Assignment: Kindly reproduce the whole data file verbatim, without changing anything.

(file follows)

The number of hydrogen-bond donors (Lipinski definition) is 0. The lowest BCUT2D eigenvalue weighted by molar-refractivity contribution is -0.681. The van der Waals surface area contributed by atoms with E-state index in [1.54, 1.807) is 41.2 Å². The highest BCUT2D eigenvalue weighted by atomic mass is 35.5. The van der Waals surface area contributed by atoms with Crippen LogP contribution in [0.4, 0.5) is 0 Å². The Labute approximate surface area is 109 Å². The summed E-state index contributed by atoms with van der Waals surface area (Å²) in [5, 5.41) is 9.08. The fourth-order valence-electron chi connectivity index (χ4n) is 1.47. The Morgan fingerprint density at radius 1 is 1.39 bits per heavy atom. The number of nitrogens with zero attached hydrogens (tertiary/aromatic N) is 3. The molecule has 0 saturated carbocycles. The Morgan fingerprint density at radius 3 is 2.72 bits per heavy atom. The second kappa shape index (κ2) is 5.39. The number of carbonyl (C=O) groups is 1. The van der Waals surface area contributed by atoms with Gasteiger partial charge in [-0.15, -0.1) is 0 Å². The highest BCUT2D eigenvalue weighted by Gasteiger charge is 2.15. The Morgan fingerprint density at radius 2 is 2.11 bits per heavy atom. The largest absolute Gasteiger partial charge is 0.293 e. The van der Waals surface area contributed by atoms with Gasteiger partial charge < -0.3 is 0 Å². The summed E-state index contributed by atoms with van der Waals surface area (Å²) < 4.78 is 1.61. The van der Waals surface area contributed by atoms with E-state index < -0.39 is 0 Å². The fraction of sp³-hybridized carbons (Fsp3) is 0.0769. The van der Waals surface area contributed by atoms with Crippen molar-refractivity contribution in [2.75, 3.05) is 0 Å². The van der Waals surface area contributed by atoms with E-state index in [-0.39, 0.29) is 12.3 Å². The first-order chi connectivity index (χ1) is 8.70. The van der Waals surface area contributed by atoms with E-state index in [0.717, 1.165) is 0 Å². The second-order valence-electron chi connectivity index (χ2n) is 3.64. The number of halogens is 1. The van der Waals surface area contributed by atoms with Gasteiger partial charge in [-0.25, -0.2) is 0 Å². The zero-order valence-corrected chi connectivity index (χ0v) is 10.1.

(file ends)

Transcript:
The number of hydrogen-bond donors (Lipinski definition) is 0. The lowest BCUT2D eigenvalue weighted by molar-refractivity contribution is -0.681. The van der Waals surface area contributed by atoms with E-state index in [1.54, 1.807) is 41.2 Å². The highest BCUT2D eigenvalue weighted by atomic mass is 35.5. The van der Waals surface area contributed by atoms with Crippen LogP contribution in [0.4, 0.5) is 0 Å². The Labute approximate surface area is 109 Å². The summed E-state index contributed by atoms with van der Waals surface area (Å²) in [5, 5.41) is 9.08. The fourth-order valence-electron chi connectivity index (χ4n) is 1.47. The Morgan fingerprint density at radius 1 is 1.39 bits per heavy atom. The number of nitrogens with zero attached hydrogens (tertiary/aromatic N) is 3. The molecule has 0 saturated carbocycles. The Morgan fingerprint density at radius 3 is 2.72 bits per heavy atom. The second kappa shape index (κ2) is 5.39. The number of carbonyl (C=O) groups is 1. The van der Waals surface area contributed by atoms with Gasteiger partial charge in [-0.15, -0.1) is 0 Å². The highest BCUT2D eigenvalue weighted by Gasteiger charge is 2.15. The Morgan fingerprint density at radius 2 is 2.11 bits per heavy atom. The largest absolute Gasteiger partial charge is 0.293 e. The van der Waals surface area contributed by atoms with Gasteiger partial charge < -0.3 is 0 Å². The summed E-state index contributed by atoms with van der Waals surface area (Å²) < 4.78 is 1.61. The van der Waals surface area contributed by atoms with E-state index < -0.39 is 0 Å². The fraction of sp³-hybridized carbons (Fsp3) is 0.0769. The van der Waals surface area contributed by atoms with Crippen molar-refractivity contribution in [2.75, 3.05) is 0 Å². The van der Waals surface area contributed by atoms with E-state index in [-0.39, 0.29) is 12.3 Å². The first-order chi connectivity index (χ1) is 8.70. The van der Waals surface area contributed by atoms with E-state index in [0.717, 1.165) is 0 Å². The second-order valence-electron chi connectivity index (χ2n) is 3.64. The number of halogens is 1. The van der Waals surface area contributed by atoms with Gasteiger partial charge in [-0.25, -0.2) is 0 Å². The zero-order valence-corrected chi connectivity index (χ0v) is 10.1.